8 Documentary Photography Tips From a National Geographic Photojournalist

Are you currently working as a photojournalist or do you aspire to be one? Does the thought of traveling the world and telling the stories of the humans and animals that you encounter along the way exhilarate and inspire you? If your answer is “yes,” “absolutely,” “huzzah,” or anything in between, you’re definitely going to want to watch the following video.

As part of their “Prospectives” project, B&H interviewed National Geographic documentary photographer Amy Vitale about the principles that guide her work as a photojournalist:

Throughout the film, Vitale encourages aspiring photojournalists to adopt the following 8 principles and incorporate them into their workflow to maximize their creative potential and empathy in the field, as well as the potency and reach of their photography.

1. Do Your Research

Once you receive an assignment or decide to pursue a personal project, you should begin by learning as much as you possibly can about your subjects’ culture. Thorough research will minimize stress and help you to build relationships with your subjects and respect in their communities much more quickly. Vitale consults online newspapers, local journalists and residents, and personal and professional connections before traveling to any particular locale.

“Cultural sensitivities are very important,” said Vitale. “Even just your appearance can be really important, so I definitely pay attention to those sensitivities and try to dress modestly, for example. Or, if a headscarf is important, I have that.”

2. Focus on What Unites, Not on What Divides

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From Vitale’s viewpoint, one of the biggest mistakes made by aspiring storytellers who travel out of their own communities, states, and even countries to pursue photography projects is getting caught up in comparisons between cultures. Yes, everything might feel different—cultural customs and norms, religion, food, etc.—but instead of focusing on those differences, turn your attention to noticing similarities between yourself and your subjects.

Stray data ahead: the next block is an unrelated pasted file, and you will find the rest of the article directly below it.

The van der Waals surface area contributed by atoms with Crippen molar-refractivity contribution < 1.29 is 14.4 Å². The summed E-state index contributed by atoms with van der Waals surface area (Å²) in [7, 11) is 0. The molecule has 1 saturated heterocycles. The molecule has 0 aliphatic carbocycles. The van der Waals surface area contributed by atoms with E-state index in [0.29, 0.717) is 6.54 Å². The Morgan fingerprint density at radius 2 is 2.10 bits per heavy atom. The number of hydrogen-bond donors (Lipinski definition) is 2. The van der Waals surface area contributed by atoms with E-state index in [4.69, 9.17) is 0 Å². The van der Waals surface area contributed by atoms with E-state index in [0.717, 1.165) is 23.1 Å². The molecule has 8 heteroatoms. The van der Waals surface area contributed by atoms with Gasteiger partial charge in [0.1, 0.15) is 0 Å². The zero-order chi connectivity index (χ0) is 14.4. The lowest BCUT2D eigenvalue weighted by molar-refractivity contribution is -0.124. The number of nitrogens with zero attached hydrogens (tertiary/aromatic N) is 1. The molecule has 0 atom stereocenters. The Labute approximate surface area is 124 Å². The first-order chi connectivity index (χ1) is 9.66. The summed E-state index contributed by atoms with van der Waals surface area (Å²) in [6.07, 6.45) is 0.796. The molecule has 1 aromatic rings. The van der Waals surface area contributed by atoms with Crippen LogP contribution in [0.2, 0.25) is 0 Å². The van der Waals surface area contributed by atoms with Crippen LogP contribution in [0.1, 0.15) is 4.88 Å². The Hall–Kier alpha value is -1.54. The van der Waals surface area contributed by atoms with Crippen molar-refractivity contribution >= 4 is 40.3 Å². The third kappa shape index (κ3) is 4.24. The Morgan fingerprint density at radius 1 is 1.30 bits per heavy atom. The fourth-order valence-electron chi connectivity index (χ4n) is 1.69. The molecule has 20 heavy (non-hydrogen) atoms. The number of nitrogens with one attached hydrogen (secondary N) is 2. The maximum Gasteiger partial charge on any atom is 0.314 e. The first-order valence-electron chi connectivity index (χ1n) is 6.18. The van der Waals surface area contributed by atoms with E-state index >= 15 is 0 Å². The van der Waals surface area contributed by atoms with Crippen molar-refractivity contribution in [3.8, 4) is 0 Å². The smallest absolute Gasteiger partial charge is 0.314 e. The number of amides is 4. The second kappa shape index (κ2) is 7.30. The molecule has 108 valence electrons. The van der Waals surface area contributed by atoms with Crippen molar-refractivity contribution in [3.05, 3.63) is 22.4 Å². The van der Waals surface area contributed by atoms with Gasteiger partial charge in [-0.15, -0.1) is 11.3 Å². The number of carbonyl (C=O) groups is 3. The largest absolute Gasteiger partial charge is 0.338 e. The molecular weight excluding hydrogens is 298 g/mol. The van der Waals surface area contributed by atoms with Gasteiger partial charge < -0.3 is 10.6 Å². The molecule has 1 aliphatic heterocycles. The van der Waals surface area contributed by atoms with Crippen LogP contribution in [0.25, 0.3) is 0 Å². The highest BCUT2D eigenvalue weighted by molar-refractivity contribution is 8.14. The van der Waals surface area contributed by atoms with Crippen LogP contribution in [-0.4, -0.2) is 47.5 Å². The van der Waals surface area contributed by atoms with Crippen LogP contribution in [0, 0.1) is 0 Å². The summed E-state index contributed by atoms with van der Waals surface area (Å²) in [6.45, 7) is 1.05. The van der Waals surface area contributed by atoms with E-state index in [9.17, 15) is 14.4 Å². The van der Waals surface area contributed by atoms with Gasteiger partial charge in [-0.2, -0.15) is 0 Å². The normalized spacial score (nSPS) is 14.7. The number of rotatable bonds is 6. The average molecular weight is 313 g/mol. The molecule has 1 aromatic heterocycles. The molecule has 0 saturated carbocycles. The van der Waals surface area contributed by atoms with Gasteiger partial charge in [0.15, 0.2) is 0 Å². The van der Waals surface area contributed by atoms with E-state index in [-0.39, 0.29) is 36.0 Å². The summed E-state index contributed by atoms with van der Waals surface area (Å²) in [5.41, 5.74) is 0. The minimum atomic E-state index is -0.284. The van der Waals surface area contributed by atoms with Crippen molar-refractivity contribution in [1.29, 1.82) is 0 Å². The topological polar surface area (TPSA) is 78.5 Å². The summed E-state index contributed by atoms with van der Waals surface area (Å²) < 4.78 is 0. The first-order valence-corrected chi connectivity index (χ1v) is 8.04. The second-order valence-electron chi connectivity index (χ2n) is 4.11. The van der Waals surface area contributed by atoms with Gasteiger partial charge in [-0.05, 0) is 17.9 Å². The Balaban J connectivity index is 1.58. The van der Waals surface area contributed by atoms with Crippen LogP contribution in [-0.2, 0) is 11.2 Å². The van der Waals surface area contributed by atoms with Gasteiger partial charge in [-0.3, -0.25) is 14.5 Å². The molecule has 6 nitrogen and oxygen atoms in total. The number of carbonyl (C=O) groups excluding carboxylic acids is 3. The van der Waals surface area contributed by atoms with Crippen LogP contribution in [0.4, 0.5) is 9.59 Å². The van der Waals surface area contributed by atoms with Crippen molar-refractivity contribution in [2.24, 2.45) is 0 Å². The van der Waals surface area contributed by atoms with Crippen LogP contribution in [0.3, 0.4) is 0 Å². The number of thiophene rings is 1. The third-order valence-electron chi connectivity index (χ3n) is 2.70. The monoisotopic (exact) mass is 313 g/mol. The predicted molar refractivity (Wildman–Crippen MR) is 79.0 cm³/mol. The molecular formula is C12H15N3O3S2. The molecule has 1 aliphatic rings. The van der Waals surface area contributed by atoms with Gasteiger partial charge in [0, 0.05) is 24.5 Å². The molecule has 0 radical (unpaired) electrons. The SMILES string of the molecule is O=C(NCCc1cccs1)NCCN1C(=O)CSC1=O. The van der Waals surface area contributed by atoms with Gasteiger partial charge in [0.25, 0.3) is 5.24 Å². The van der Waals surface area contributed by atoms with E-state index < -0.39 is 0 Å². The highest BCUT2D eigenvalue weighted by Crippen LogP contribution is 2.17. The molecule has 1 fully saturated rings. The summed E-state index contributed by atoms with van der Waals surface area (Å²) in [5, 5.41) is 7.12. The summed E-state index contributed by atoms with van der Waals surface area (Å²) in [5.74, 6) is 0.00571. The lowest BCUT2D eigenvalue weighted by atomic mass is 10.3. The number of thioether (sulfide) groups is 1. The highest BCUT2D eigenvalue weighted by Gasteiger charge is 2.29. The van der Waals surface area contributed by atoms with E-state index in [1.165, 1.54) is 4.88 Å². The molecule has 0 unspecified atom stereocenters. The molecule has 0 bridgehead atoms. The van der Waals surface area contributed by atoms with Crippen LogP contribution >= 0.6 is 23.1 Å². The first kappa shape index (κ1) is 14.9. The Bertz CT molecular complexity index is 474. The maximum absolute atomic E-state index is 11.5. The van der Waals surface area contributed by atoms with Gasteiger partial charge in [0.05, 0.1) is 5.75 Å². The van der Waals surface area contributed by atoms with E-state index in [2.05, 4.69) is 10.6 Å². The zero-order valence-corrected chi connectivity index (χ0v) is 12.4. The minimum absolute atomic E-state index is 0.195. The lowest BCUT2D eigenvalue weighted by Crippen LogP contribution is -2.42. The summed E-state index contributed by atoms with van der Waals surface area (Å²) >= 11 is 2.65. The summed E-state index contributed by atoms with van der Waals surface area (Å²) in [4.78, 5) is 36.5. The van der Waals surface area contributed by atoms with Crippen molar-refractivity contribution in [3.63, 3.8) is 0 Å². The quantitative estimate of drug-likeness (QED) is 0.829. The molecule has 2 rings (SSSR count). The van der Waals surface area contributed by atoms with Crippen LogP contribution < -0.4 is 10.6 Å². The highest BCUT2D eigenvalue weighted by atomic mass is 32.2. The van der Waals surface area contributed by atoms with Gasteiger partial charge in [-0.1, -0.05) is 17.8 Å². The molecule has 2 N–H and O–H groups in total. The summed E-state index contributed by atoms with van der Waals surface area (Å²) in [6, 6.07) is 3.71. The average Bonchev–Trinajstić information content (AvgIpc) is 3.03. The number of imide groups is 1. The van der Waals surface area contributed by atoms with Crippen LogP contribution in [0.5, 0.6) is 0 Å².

“Focus on what unites and binds us rather than ‘the exotic,'” said Vitale. “Ultimately, that’s what [will allow] other people to relate to the story and have an interest in it.”

3. Put Yourself in Your Subject’s Shoes

Many of the similarities that you begin to notice will be emotional in nature, which means you’ll need empathy to fully appreciate them. Once you become practiced at empathizing with your subjects, you will be able to anticipate candid, beautiful moments that might be worth photographing.

“Empathy is key,” said Vitale. “Without it, I don’t know what it’s about. You’ve got to try to be able to put yourself in the shoes of other people and feel what they might be going through, to really get some kind of truth.”

4. Don’t Be Afraid of People

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However, you won’t be able to empathize with your subjects if you’re afraid to trust them. In fact, fearing strangers and foreign cultures may even hinder you from traveling in the first place.

“Imagination can be dangerous, but when you get on the ground and connect with people, 99% of the time… people all over the world are wonderful,” said Vitale. “The more I travel, the more I learn, and the more I realize how little I know, and that’s a really beautiful thing.”